Adam is one of four children who live at home with mum. Adam has ADHD but has no other medical conditions. When Adam was in year 4, he was one of a few children in his class achieving a greater depth of understanding academically especially in mathematics. Since joining year 5 Adam has shown a decline in the work he is completing in class and refusing to sit the end-of-term assessments has resulted in him falling to a below-average academic level. The observer has known Adam since the start of year 4. The observation was made from part of the room which did not disturb the lesson taking place or interfere with the interactions between Adam and the class teacher (Mrs P). Adam was sat at his own table which is next to Mrs P’s desk. The lesson was mathematics, the teacher had just finished explaining the task, using examples from the previous day and had given the children the appropriate level of work to suit their ability. The children appeared to be engaged, listening to and following the teacher’s instructions. Adam had not shown an interest in the lesson opener, instead looking around the classroom, attempting to catch the attention of his peers. Mrs P saw Adam was not listening but ignored this.
‘Come on Adam’, said Mrs P, ‘open your workbook and get started. Adam sat at his table, arms tightly crossed, avoiding eye contact by looking down at the floor. He did not respond to these initial instructions. Some of the children who had already started their work were distracted by Mrs P talking to Adam and began chatting amongst themselves. Mrs P shushed the talking children and tried engaging with Adam again, ‘Come on mate, I know you can do this work’, she said, ‘all you have to do is open your book and work through the questions’. I noticed that Mrs P had folded her arms as she spoke to Adam. A few of the children were looking up from their work and whispering to themselves. Adam continued to ignore the teacher. Mrs P looked over to me, raised her arms in frustration and shook her head. I was beginning to feel a mix of emotions. I felt that things could escalate and was anxious others would become distracted from their work. I was disappointed with Adam as I know that the work set should be easy for him to complete. Surprisingly, it really annoyed me that Mrs P had used the term ‘mate’ when trying to win him round.
Mrs P’s attention was then drawn away by another child asking for help. As soon as Mrs P turned her attention to this other child, Adam raised his head and turned to the two girls sitting behind him. He whispered something to them both and all three began giggling. Mrs P had not noticed this and continued working with the child needing support. Adam began tapping his ruler and pencil on the table as if he was playing the drums making the two girls giggle even louder. Adam’s actions distracted some of the children near to where Adam was sitting. One of the children to shouted out ‘Adam stop banging, Mrs P I can’t concentrate!’. This caused Mrs P to react by calling out to Adam. ‘Adam, why haven’t you started you work yet, your book isn’t even open’, she now sounded angry. Adam shouted back at her, ‘I don’t know how to do it, I don’t know what to do!’. ‘Yes, you do as it the same as the work we all did yesterday’, she replied while she walked over to Adam, opened his book and pushed it nearer to him. At last, I thought, Mrs P has become Adams teacher again, he needed to be told. Adam smiled, not so much of a happy smile, it was nothing like the smile he gave when he and the other two girls where giggling earlier. It was more of a smarmy, victorious smile, a smile which said Adam had got Mrs P attention. Not only that, she had opened his book for him.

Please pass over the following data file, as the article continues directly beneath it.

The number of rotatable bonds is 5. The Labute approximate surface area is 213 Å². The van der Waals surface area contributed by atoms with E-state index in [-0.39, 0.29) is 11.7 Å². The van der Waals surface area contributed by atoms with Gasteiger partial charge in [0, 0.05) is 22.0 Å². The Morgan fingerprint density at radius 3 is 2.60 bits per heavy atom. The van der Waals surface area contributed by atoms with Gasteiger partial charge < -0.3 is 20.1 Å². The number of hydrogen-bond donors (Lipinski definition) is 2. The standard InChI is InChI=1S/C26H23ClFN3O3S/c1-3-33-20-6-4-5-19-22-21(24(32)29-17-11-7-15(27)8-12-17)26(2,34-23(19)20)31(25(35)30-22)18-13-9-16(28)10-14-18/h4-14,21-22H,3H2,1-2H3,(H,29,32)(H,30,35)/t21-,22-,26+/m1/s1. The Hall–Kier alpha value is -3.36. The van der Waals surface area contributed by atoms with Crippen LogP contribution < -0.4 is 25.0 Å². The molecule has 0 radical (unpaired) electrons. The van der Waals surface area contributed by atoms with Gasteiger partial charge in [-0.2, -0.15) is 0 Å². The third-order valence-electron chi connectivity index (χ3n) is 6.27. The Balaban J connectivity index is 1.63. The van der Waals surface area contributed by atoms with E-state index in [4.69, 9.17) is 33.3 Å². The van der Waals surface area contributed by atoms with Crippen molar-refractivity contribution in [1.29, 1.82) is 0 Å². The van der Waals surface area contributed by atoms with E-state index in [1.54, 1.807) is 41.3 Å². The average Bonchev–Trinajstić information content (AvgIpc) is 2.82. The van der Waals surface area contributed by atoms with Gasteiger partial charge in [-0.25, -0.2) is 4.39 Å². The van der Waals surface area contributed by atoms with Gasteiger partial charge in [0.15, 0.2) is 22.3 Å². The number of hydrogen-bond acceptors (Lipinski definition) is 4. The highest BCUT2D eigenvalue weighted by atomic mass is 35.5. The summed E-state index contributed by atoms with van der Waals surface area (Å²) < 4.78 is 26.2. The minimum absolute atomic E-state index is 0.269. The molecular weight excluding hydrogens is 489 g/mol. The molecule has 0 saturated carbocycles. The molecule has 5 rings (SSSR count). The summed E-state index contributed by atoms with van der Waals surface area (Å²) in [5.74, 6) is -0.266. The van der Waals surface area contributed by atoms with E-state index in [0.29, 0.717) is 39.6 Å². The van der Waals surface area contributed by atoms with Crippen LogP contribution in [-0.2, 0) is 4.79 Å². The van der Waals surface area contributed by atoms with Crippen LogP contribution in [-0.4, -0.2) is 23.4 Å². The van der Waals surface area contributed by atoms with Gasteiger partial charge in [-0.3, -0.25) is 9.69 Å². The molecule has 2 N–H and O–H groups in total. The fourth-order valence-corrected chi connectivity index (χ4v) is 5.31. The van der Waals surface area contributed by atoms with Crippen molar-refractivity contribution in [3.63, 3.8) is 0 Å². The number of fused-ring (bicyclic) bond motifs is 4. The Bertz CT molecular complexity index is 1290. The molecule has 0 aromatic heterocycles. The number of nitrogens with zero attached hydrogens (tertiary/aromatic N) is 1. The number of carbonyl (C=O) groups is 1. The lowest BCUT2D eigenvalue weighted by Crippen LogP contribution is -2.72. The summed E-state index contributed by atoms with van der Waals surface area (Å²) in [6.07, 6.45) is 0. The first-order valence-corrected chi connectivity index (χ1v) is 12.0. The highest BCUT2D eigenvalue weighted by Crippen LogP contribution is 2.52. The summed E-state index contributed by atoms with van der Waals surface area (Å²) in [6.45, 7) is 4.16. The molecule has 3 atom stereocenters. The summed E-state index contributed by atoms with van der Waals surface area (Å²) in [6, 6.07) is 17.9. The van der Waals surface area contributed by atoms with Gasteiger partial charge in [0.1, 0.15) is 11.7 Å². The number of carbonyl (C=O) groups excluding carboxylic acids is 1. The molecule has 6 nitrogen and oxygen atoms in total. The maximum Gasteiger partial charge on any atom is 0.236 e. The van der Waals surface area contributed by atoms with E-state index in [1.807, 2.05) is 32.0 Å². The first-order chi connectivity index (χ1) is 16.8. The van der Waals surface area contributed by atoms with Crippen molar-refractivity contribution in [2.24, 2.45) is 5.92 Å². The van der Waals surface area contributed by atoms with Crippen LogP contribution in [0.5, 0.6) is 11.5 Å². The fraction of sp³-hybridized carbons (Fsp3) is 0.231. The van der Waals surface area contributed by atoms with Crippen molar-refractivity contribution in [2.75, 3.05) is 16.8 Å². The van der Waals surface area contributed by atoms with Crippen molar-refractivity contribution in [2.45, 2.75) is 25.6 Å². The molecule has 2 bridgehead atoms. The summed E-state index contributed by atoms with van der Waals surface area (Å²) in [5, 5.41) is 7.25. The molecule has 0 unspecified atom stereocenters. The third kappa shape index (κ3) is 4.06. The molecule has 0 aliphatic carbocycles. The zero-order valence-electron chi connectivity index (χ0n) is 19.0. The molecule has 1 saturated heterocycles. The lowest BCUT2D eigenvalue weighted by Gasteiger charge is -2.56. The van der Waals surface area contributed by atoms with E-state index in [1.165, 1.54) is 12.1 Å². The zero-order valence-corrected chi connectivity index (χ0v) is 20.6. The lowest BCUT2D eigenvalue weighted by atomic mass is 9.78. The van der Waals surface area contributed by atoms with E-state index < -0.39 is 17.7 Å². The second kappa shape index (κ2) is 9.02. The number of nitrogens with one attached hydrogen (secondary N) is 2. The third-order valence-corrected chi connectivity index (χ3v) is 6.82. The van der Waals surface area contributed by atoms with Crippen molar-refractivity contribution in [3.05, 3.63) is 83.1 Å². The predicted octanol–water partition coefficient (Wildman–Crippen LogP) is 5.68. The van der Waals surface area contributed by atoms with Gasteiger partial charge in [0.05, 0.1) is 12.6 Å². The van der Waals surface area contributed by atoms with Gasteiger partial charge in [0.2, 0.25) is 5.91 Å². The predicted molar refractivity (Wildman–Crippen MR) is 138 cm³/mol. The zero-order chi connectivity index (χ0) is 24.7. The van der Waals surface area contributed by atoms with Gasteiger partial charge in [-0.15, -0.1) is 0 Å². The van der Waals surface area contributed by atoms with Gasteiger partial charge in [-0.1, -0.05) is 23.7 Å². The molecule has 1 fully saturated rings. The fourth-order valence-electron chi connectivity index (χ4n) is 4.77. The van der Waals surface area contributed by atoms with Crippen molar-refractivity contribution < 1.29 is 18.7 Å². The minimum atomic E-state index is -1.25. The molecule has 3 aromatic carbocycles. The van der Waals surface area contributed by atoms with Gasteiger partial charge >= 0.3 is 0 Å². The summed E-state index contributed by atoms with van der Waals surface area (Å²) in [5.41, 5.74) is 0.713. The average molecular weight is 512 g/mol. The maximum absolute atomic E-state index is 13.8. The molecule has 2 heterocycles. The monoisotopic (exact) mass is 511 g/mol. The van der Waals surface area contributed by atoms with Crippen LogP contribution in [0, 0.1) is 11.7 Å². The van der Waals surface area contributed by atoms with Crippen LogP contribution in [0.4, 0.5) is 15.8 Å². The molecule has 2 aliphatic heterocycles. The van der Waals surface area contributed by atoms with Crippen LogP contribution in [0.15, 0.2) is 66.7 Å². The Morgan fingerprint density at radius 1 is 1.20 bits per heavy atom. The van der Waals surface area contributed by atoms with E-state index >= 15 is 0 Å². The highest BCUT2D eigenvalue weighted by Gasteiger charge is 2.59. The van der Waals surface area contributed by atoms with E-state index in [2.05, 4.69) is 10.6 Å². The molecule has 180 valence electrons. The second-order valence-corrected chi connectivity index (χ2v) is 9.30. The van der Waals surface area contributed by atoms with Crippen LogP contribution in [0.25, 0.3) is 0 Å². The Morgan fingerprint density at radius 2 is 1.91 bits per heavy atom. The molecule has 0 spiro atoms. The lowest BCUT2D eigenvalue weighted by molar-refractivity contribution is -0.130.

Mrs P left Adam to see how some of the other children were getting on. Immediately the smile disappeared from Adams face, he closed his book and pushed it, so it fell to the floor. He folded his arms and slouched back onto his chair and began kicking one of the tables legs. I really wanted to call over to Adam, telling him to sit up and get on with his work, but I didn’t. I was feeling so angry with Adam that I felt like stopping the observation, I mean, he is refusing to do his work so why should I bother. I took a few deep breaths and continued.
Adam slouched in his chair for another 5 minutes before disappearing under the table, arms still crossed. Mrs P returned to her desk and noticed Adam under his table. ‘If you want me to work with you, you must come out from under the table and sit on your chair’, she said while picking up his book. Immediately climbing out from under the table, Adam sat on his chair with a huge smile on his face. Mrs P sat with Adam for the next 13 minutes, working through the questions with him. I could see that Adam was fully absorbing the one-to-one attention yet still not doing very much of his own work. Mrs P was pretty much doing all the work for him. She was prompting, pointing, giving him clues to what the answers should be and even writing down the answers for him, Adam look very happy. The other children were becoming more and more disruptive, talking, moving around the classroom and throwing objects such as pencils and erasers at one another. Mrs P seemed to have sacrificed control of every other child in the classroom by giving Adam her sole attention. Each time the noise levels increased, Mrs P told the class to quieten down. Some of the children were out of their seats wandering around the classroom.
It was now time for morning break and Mrs P sent the children out of the class. Adam refused to leave the classroom completely, hugging the doorframe as if he was glued to it. Mrs P asked why he had not joined his friends outside and Adam replied it was because he had not finished all the questions. Mrs P then agreed to sit with him during the break time so he could finish his work.